The Hawks played well and displayed many of the attributes that had them ranked at the beginning of the season. Although I flinch at the notion, this Laurier squad looks very much like the 07 Stangs. In a league that sends 4-4 teams to the playoffs, the Hawks are far from dead.

  2. Hey Rob,
    I'm curious as to why giving up the safety is an awful idea. Is there some statistical evidence for it that shows it's a bad idea?

    I always thought it was a good idea since, if you were to punt it, the other team would likely already be in field goal position anyway (or 10-15 yards outside of it). Maybe that shows very little faith in punters in the CIS game, but in fairness, most of them aren't very good.

  3. Agree with SHS that Laurier played well and lost. On final drive, Shane Kelly plain overthrew open receiver- at 6 point deficit the game with 50 seconds and Laurier at their own 30 or so. Kelly was dangerous in the pocket at almost all times and threw the ball with authority- the 4 INT's still speak for themselves however. His dropback style more reassuring than scrambly style of his Western counterpart who I think has some trouble getting the ball over lineman arms.

    This was a game I pencilled in from the beginning of the season to attend and in previous missive this past week predicted a close score if not an upset by Golden Hawks. Laurier outplayed Western in special teams, a draw on defense and if you take away a TD INT pick(you can't really) Laurier in many respects outplayed Western on offense.

    My Western Mustangs need to learn from this game. Three fourth and ones stopped yesterday was reminiscent of 2006 playoff game at Laurier with Greg Marshall as OC(Larry Haylor's last game as HC) when Western stopped at least 3 times with short yardage situations in Laurier half with 2 of these in FG range. Largely shutting down Western running game(Tyler Varga did get about 90 yards with two TD's, Riva somewhat effective as well as Marshall and others rushing) will serve as a blueprint for other upper echelon teams to beat Western in the future unless Mustangs make offensive adjustments.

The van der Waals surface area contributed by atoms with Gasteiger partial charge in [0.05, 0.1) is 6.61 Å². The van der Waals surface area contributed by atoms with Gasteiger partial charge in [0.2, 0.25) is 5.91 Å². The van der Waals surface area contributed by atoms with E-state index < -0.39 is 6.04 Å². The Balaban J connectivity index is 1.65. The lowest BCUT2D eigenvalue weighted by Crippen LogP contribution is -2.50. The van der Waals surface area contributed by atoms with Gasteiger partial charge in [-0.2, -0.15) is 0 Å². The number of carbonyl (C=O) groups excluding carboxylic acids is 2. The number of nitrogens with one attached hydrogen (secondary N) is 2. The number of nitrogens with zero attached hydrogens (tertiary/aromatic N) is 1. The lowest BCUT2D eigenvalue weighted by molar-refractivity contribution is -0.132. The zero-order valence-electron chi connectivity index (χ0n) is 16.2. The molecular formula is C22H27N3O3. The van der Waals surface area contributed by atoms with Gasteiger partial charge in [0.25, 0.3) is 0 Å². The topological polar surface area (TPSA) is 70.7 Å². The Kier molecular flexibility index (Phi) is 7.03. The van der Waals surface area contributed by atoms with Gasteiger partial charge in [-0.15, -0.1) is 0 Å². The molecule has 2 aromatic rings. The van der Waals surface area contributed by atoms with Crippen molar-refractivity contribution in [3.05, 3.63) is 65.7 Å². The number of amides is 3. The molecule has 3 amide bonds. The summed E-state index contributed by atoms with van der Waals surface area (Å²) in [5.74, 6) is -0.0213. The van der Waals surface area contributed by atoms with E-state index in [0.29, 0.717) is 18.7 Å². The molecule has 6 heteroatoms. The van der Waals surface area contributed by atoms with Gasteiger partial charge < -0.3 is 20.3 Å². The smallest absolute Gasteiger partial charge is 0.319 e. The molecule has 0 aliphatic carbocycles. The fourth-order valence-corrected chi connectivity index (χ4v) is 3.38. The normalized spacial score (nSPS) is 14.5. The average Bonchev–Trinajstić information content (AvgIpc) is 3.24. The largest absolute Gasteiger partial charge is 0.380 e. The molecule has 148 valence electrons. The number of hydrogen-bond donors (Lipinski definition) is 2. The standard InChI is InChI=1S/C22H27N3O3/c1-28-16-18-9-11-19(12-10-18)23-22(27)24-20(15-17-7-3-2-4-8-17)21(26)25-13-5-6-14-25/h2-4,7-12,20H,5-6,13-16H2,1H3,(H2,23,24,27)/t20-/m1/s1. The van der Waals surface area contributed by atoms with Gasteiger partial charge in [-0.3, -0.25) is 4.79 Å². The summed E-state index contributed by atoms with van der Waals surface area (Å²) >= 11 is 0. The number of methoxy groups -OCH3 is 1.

Western needs to improve it's passing game with Donnie Marshall not at his best right now, and some receivers that were just not getting open- at least half of the incompletions were in very tight coverage- kudos to Laurier DB's as well.

    One of these two teams probably will make it to Yates Cup and if Laurier gets in at the fifth or sixth positions, we will possibly see them in an earlier playoff round against Western. It is somewhat conceivable that they could both play for Yates, but I am sure Mac, Ottawa, Windsor and the surging Gaels will have something to say about that.

  4. @Dan: It's true that the worse your punters are, the better the conceded safety is as an option relative to punting. For Bishop's, their net punt average (punt distance minus return distance, not counting the Mount A game) is 26 yards. So punting from the 15 means, on average, Montreal ball at the Bishop's 41. Two points is worth about 30 yards of field position, so to make the safety worth it, Montreal would have to return the kickoff no closer than their own 39. Given that Bishop's averaged only 28 yards on net kickoffs, that means we'd expect the Carabins to start from their own 47, eight yards closer than our breakeven point.

    So it's not a terrible decision -- and Montreal in fact returned the kick only to their 27 ... I guess it worked in that case.